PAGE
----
“It was a really exciting finish, the National exactly as we want it.”

Clerk of the course Sulekha Varma echoed Truesdale’s thoughts, although she is keen to see what impact moving the first fence closer to the start had on the speed at which the field met the initial obstacle.

She said: “Everybody is coming up to me saying what a good race to watch it was, it was exciting and there were so many horses still in contention and we had a fabulous winner.

“There’ll always be time for review and analysis, it’s not right now, but we do that every year. As it stands we are very pleased so all credit to the jockeys and to everybody involved in the race, it’s been great.

“A few people have said they thought the standing start worked well which is great, I need to find out what speed they got to going to the first. What a shame for Corach that he went at the first, but there’s been some great performances and they all came back safe and sound.”

Given the very wet winter and spring so far, there had been fears the going would be heavy on the National course. But after some drying weather, the race was eventually run on soft ground.

Varma added: “The ground hasn’t been bad, there were one or two doomsayers before we started. I bit my tongue and decided to wait to see how it rode, but overall I’m pleased.”

Critics of the changes felt the reduced field in particular would detract from the Aintree spectacle, but Rachael Blackmore, who won the race on Minella Times in 2021 and finished third this year on Minella Indo, did not feel the race lost any excitement.

She said: “I got a nice passage round and had plenty of space when I wanted it. It was still a fantastic race to ride in.”

Retired multiple champion jockey Sir Anthony McCoy said: “It was the most wonderful finish. I’ve never seen so many horses in with a chance of winning the Grand National so late in the race. What an incredible race – just a brilliant spectacle.”

Ruby Walsh, who won the Grand National twice, added: “If that doesn’t convince people that this is a wonderful sport then I don’t know what will.”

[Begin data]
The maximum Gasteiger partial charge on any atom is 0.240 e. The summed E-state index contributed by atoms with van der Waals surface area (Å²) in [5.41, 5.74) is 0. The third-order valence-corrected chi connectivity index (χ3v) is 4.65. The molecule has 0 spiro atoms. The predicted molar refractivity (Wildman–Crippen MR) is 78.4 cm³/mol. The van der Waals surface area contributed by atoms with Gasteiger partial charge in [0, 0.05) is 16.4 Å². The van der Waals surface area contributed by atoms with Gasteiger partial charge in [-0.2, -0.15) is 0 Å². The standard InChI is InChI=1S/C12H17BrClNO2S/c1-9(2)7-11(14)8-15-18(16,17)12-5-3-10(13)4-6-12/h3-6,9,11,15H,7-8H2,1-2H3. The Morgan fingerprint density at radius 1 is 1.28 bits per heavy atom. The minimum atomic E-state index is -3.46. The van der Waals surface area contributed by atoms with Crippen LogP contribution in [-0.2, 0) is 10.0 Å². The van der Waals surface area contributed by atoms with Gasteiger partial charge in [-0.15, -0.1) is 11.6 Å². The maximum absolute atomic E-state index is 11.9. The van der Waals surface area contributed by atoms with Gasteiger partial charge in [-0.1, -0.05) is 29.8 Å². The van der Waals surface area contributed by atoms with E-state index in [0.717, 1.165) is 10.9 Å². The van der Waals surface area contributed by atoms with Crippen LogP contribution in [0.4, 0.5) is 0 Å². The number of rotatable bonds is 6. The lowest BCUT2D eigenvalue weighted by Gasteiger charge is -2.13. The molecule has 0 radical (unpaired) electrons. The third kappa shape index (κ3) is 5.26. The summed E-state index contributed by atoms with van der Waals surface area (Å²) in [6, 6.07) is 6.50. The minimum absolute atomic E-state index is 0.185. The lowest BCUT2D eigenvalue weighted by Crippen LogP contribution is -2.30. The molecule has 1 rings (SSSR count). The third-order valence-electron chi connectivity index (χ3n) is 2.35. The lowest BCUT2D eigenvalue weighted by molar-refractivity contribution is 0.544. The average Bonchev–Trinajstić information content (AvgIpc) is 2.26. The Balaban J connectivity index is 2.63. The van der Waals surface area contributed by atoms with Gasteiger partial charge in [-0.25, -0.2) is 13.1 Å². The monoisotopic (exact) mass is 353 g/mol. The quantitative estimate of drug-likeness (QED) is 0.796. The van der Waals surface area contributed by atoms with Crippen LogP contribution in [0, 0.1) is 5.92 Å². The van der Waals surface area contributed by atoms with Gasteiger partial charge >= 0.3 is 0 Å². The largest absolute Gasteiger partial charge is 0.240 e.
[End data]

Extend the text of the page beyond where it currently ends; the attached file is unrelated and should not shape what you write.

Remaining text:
Bookmakers were put to the sword as I Am Maximus’ supreme Randox Grand National triumph meant the layers left Aintree licking their wounds.

It has been a chastening week for the layers in Liverpool, with a huge amount of winning favourites inflicting misery.

And that was compounded in the main event itself as Willie Mullins’ 7-1 market leader became the second consecutive winning favourite of the world’s most famous steeplechase after Corach Rambler’s success in 2023.

“It was a tough opening two days of the Aintree Festival for the bookies and the Grand National didn’t provide any respite on day three,” explained BoyleSports’ Brian O’Keeffe.

“I Am Maximus delivered a knockout blow in the big one for punters as he was one of our biggest liabilities. The placed horses weren’t kind to us either, but there’s always next year!”

It was Mullins’ second win in the Aintree showpiece and the sport’s leading trainer is no stranger to giving the bookies a bashing on the biggest stage, as I Am Maximus led home a 1-2-3-4 for Irish-trained horses.

“It was that man again Willie Mullins who so often is a thorn in our side,” said Sam Boswell from BetVictor.

“Whilst we had a significant spread of money in the race, we still ended up down thanks to the brilliant performance from his eight-year-old who had plenty of backers.

“Minella Indo, Delta Work and Kitty’s Light who all placed had plenty of each-way support too and it continued the theme of the jumps season which has been utter Irish domination in the big races.”

I Am Maximus’ victory puts Mullins in pole position to claim a first-ever UK trainers’ championship and he is now the general favourite to lift the trophy aloft at Sandown in two weeks time.

“The £1million Grand National was always likely to have a massive say in this season’s NH trainers’ title race, and of the three contenders, Willie Mullins went into the race with the strongest hand,” said Coral’s David Stevens, with the firm offering 4-5 for the master of Closutton to win the title.

“Victory for I Am Maximus has seen him claim favouritism for the championship for the first time, as the competition moves to next week’s big Ayr meeting and the £250,000 Coral Scottish National.